RSTP Configuration

By default a switch operates in PVST+ mode using traditional 802.1D STP.  The switch must be configured to use RPVST+ or MST to use RSTP – as it is simply the underlying mechanism that a spanning-tree mode uses to detect topology changes.

  • To configure an RSTP port as an edge port, enable portfast.
    • spanning-tree portfast
  • RSTP decides a port is a point-to-point link by default if operating in full duplex mode.
    • spanning-tree link-type point-to-point
Rapid Per-VLAN Spanning Tree Protocol

To change the STP mode and begin using RPVST+ the following global command is used:

  • spanning-tree mode rapid-pvst
Multiple Spanning Tree Protocol

MST allows mapping one or more VLANs to a single STP instance.  MST is configured in “Regions” – within which all switches must run the instance of MST that is configured with:

  • MST configuration name (32 characters)
  • MST configuration revision number (0 to 65535)
  • MST instance-to-VLAN mapping table (4096 characters)

Within a single MST region, n Internal Spanning tree instance runs to work out a loop-free topology between links where CST meets the region boundary and all switches inside the region.  The IST presents the region as a single virtual bridge to the CST outside.  BPDUs are exchanged only at the region boundary over the native VLAN of trunks, as if a signle CST were in operation.

Inside a region, the actual MST instances (MSTI) exist alongside the IST.  The IST always exists as MSTI number 0 leaving MSTI 1 through 15 available for use.

MST Configuration
  • Enable MST on the switch
    • spanning-tree mode mst
  • Enter MST configuration mode
    • spanning-tree mst configuration
  • Assign a region configuration name
    • name {name}
  • Assign a region configuration revision number
    • revision {version}
  • Map VLANs to an MST instance
    • instance {instance-ID} vlan {vlan-list}
  • Show pending changes
    • show pending
  • Exit the MSt configuration mode to commit changes to the active MST region configuration
    • exit

The switch stops PVST+ operation and begins RSTP operation.

Summary
  • STP – Spanning Tree Protocol
    • 802.1D – Common Spanning Tree (CST) – single instance of STP for all VLANs
    • PVST+ – One instance of STP is used for each active VLAN
  • RSTP – Rapid Spanning Tree Protocol
    • RPVST+ – One instance of RSTP is used for each active VLAN
    • MST – Allows multiple VLANs to be mapped to a single RSTP instance

Chapter 4 – Multilayer Switching

Inter VLAN Routing

Vlans are Layer 2 broadcast domains and traffic does not pass from one VLAN to another.  A Layer 3 device is needed to transport packets between VLANs.  This is accomplished through one of several methods:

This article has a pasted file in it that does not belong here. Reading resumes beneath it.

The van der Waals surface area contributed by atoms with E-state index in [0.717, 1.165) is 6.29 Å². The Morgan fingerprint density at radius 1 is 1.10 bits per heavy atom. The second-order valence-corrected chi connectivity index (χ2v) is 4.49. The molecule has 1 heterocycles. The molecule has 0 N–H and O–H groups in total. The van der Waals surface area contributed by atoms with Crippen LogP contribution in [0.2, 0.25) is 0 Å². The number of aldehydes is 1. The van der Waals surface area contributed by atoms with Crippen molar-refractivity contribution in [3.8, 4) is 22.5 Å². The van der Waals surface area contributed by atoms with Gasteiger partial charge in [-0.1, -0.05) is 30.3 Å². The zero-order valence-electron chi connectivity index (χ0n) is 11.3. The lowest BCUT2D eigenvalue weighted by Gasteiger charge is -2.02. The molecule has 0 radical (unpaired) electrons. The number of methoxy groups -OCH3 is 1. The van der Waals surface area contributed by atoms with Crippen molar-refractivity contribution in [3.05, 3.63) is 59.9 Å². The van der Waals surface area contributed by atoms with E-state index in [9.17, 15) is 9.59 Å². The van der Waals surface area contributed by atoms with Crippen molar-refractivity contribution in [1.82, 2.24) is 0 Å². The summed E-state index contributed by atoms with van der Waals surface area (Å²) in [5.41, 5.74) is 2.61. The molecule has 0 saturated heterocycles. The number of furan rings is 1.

• A router connected to each VLAN on a switch with a physical link
  • A router connected to a switch with a trunk and virtual interfaces on a single physical interface (AKA Router on a stick)
  • A multilayer switch

Multilayer switches can perform Layer 2 switching and interVLAN routing.  Layer 3 addresses can be assigned to a physical interface or to a virtual interface on a multilayer switch.

Configuring a switchport between L2 and L3 modes: switchport or no switchport

IP Routing must be enabled for interVLAN routing: ip routing

Port Configurations:
  • Switchport – Layer 2
    • interface gi1/0/1
    • switchport
  • Routed – Layer 3
    • interface gi1/0/1
    • no switchport
    • ip address x.x.x.x x.x.x.x
  • Switch Virtual Interface (SVI) – Layer 3
    • interface vlan xxx
    • ip address x.x.x.x x.x.x.x
    • no shutdown
    • The VLAN (layer 2) must be defined on the switch in order for the SVI to be used.
Multilayer Switching with CEF

Catalyst switches can forward packets based on Layer 3 and Layer 4 information.  Catalyst multilayer switches use Cisco Express Forwarding (CEF).  In traditional MLS, the route processor (RP) receives the first packet of a new flow, and routes that packet as usual.  The switching engine (SE) listens to that first packet, and then learns the path for subsequent packets to be switched directly to the destination without using the RP.  This is also known as Netflow Switching or Route Cache Switching.

CEF offers high performance packet forwarding in hardware, vs. traditional routing which occurs in software.

The Layer 3 Engine maintains routing information in an ordered list from most specific to least specific – this is called the Forwarding Information Base.  The FIB contains the next hop for each entry. Any changes to the routing table causes an update to the FIB as well.

To view the FIB table: show ip cef

Some packets cannot be switched in hardware.  These are punted to the Layer 3 engine for normal software processing:

  • Entries not located in the FIB
  • FIB table is full
  • TTL expired
  • MTU exceeded – packet must be fragmented
  • ICMP redirect
  • Unsupported encapsulation type
  • Tunneled packets
  • An access list with the log option is triggered
  • NAT (Cat6500 with Sup720 can do NAT in hardware)

Normal Router: Routing Table (next hop info) + ARP Table (MAC to IP information)

Multilayer Switch: FIB Table (next hop info) + Adjacency Table (MAC adjacencies)

The FIB also has corresponding Layer 2 information for every next-hop entry in the Adjacency Table.

Helpful Commands:

  • show adjacency
  • show adjacency summary
  • show adjacency detail